Though infused with a Spanish accent that slides into Transylvanian, Mr. Voccola rises to the occasion and brings energy and polish to one number after another. His timing is impeccable in "Trapped," in which he truly seems torn between keeping that promise to his daughter and his honesty to his wife. He also conveys a syrupy wistfulness in "Wednesday's Growing Up," and then demonstrates the obligatory fire in the second act’s, "Live Before We Die." And, with a score colored throughout by Gomez’ Spanish ancestry and flamenco/tango stylings, the “Tango de Amor” dance at the end of the show is one to remember.

But it is Mrs. Bieneke (Ms. Robinson—a belter of deceptively mousy demeanor) and her husband, Mal (Mr. Hutchinson) who gets the Act II opening showstopper, “Waiting,” and then again with “Crazier Than You,” which features Wednesday shooting an apple off the head of her betrothed, Lucas (with a little help from the spirits). Ms. Robinson is especially hilarious in the scene where her usually inhibited character drinks the Addams family equivalent of truth serum. Mr. Hutchinson, who also writes, directs and performs with the Playhouse’s Janus Radio Theater Players, has a full resume of accomplished roles, including “Sherlock Holmes and the Masters of Crime,” “The Sunshine Boys,” and “The Pink Panther Strikes Again.” When he lets his hair down at the end of the show, so to speak, we definitely see a different side of the repressed gent.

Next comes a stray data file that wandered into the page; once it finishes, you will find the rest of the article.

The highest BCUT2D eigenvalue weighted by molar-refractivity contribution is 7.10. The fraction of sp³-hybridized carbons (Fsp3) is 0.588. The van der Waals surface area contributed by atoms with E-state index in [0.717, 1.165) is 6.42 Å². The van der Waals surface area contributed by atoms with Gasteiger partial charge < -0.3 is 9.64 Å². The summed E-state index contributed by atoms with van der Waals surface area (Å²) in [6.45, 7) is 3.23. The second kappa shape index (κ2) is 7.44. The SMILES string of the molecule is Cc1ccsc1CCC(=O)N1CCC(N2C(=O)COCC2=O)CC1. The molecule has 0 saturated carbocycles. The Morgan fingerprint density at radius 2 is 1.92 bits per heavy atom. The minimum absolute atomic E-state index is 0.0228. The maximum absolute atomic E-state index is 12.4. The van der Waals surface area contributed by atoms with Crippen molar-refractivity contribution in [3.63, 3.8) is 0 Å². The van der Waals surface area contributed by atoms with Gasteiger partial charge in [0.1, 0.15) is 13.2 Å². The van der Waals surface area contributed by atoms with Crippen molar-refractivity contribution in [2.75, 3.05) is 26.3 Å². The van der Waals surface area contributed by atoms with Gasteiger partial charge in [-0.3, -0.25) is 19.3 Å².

Mr. Haley's infectiously gleeful, gender-bending Fester is a sui generis, a true one of a kind, and a delight to watch. Adding much to the chemistry of the show, not only as a noxious narrator, but odd-man Greek chorus of sorts, he has the audience in the palm of his (or her) hand most of the night, getting some of the evening’s most amusing scenes. Lanette Gutman is also appropriately batty as a wild, 102-year old Grandma, who comes across as an old acid head out of Woodstock, but makes the mighty most out of a smaller part, unleashing her unique brand of humor and delivering splendid irreverence that stops the show with every punchline.